Better World, Design, What's Up
May 8, 2012
Meridian filing and storage units are one of the first products to use counterweights made from the new cement mix containing recycled powdercoat.
Designing for a Better World means being mindful of the environmental impact of our products. In the past this led us to discontinue rosewood until a sustainable alternative could be found. Today it means eliminating one of our largest landfill items: the overspray from our powdercoating process.
Working in collaboration with a local West Michigan supplier, VanderWall Brothers Concrete, Herman Miller has found a way to recycle leftover powdercoat into a cement mix. The mix is used to make the counterweights that sit in the bottom of filing and storage units, preventing them from tipping over when the drawers are extended.
Testing has even shown the recycled powdercoat improves the binding qualities of the cement, producing a stronger block.It may even have applications in construction products.
Solving an industry-wide problem, we decided to share the new process with all of our competitors, ensuring that maximum environmental impact.
Better World, Uncategorized, What's Up
December 21, 2011
The lords are leaping and the maids are milking, but who’s been making all these stockings?
For the fifth year, holiday stockings hung along the corridors of the Herman Miller Design Yard and multiplied into the hundreds. And they’re not cookie-cutter stockings either—each are one-of-a-kind and handmade out of our textile leftovers. In fact, every once in a while, passersby try buying one for themselves to hang over their fireplace.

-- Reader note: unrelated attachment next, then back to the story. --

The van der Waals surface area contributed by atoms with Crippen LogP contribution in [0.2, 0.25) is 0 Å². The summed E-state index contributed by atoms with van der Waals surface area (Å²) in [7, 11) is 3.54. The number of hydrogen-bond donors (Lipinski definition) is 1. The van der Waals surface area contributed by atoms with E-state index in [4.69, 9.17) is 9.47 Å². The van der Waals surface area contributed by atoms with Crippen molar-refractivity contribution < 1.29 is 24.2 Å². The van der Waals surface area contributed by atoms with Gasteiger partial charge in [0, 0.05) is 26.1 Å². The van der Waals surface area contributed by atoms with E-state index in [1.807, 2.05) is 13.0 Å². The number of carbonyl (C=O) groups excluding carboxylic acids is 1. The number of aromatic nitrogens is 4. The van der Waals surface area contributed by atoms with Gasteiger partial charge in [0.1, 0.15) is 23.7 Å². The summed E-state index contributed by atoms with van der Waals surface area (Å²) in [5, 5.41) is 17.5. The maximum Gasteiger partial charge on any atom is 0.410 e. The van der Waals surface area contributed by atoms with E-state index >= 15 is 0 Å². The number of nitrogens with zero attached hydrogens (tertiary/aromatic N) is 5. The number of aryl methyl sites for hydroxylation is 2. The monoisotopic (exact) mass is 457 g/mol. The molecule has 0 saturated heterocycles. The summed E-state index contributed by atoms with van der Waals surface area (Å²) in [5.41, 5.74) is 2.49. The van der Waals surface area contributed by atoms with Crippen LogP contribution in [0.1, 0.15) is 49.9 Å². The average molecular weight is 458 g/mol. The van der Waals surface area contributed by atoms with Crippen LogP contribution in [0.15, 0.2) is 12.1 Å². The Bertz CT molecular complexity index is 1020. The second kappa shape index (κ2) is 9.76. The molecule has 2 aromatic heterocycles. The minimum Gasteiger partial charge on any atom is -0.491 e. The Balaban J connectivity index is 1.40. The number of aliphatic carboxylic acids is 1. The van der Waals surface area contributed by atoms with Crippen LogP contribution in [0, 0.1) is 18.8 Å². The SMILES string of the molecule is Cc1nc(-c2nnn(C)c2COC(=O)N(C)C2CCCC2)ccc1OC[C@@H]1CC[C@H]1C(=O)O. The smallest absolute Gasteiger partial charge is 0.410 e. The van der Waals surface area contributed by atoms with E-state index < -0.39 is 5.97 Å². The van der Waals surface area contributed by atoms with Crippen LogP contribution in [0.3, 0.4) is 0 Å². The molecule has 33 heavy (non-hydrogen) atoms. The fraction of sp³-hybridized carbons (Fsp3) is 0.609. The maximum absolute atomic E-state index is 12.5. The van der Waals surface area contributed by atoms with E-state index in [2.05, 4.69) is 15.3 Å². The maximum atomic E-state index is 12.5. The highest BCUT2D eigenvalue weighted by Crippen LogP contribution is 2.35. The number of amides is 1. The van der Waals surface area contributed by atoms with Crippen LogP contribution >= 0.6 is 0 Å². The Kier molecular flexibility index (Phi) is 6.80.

However, these stockings were not for sale, but rather made for a greater cause. In the season of giving, Herman Miller employees volunteered their lunch hours for sewing and decorating a total of 477 stockings. All those carefully crafted stockings were distributed to these handpicked charities: Holland Rescue Mission, Urban Family Ministries, Love INC, and St. Jude’s Ranch for Children. These organizations work directly with the families who took the stockings filled with goodies home for the holidays.
Design, Healthcare, Innovation
May 6, 2011
“Companies prosper when they tap into a power that every one of us already has – the ability to reach outside of ourselves and connect with other people, to walk in someone else’s shoes.” That’s Dev Patnaik, author of Wired to Care , speaking. He believes empathy is key to innovation. And everyone from marketing to R&D benefits from a better understanding of their customers and end users.